Executive Power

Executive Power

by Benjamin Robbins Curtis
     
 
This little booklet is a critique of Abraham Lincoln's Emancipation Proclamation written by a former Supreme Court Justice who denounced the actions of the President as those of a usurper and a military despot. This essay is especially interesting in light of the fact that, not only did Curtis view the war against the South as just, but he had also been the author of

Overview

This little booklet is a critique of Abraham Lincoln's Emancipation Proclamation written by a former Supreme Court Justice who denounced the actions of the President as those of a usurper and a military despot. This essay is especially interesting in light of the fact that, not only did Curtis view the war against the South as just, but he had also been the author of one of the two dissenting opinions in the 1857 Dred Scott v. Sandford case before resigning from the Supreme Court. Also included as an appendix is a mock trial of Lincoln for treason and war crimes, written by New York Democrat, John Mullaly.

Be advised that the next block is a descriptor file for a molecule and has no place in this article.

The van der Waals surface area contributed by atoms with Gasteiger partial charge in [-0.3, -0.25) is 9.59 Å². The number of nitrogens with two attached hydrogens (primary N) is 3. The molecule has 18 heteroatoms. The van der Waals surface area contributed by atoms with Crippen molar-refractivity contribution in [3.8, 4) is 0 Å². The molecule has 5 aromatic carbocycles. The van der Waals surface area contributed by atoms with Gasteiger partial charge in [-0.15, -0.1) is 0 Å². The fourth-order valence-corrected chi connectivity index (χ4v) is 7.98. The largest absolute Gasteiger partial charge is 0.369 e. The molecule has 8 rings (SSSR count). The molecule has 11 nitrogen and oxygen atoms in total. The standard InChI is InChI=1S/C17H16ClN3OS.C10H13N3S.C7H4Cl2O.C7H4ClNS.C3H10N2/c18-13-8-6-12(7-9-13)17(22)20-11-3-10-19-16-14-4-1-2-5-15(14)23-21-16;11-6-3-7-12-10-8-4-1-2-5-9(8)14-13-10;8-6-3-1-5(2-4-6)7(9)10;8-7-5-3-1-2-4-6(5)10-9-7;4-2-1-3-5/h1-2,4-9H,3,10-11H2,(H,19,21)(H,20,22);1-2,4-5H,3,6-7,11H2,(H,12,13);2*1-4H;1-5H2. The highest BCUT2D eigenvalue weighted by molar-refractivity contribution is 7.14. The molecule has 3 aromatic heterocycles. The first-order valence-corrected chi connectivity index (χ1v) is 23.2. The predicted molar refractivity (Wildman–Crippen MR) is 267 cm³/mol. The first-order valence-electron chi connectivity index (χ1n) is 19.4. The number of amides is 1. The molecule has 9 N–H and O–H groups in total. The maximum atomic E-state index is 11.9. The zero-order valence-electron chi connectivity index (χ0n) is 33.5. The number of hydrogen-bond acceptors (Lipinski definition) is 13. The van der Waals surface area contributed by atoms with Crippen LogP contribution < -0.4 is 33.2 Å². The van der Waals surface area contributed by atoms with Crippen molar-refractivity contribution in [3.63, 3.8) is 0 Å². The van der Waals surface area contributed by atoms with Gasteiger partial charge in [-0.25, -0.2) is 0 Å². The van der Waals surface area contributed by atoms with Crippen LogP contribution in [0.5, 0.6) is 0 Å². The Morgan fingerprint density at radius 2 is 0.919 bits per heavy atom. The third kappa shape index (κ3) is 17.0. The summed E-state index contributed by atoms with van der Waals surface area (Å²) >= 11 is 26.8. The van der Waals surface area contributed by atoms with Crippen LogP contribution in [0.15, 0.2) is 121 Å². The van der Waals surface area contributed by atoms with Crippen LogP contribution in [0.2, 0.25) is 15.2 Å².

Product Details

ISBN-13:
2940023864778
Publisher:
Little, Brown & Company
Format:
NOOK Book
File size:
61 KB

Meet the Author

Benjamin Robbins Curtis was born on November 4, 1809 in Watertown, Massachusetts, the son of Benjamin and Lois (Robbins) Curtis. In his youth, he attended public school in Newton and entered Harvard in 1825, graduating in 1829. He thereafter graduated from Harvard Law School in 1831, having studied under the eminent Joseph Story, and was admitted to the Massachusetts bar the following year. Curtis was nominated for the U.S. Supreme Court by President Millard Fillmore on December 11, 1851 and was soon confirmed by the Senate as the first Supreme Court justice to have earned a law degree. He was noted as one of the two dissenters in the famous Dred Scott case, resigning his seat on September 30, 1857 due to the bitter disagreements existing between himself and Chief Justice Roger B. Taney. Upon his resignation, Curtis returned to his law practice in Boston, arguing several cases before his former colleagues on the Supreme Court. In 1868, he acted as counsel for President Andrew Johnson in his impeachment trial, and he thereafter declined Johnson's offer of the position of U.S. Attorney General. He died in Newport, Rhode Island on September 18, 1874 and was buried at Mount Auburn Cemetery, Cambridge.

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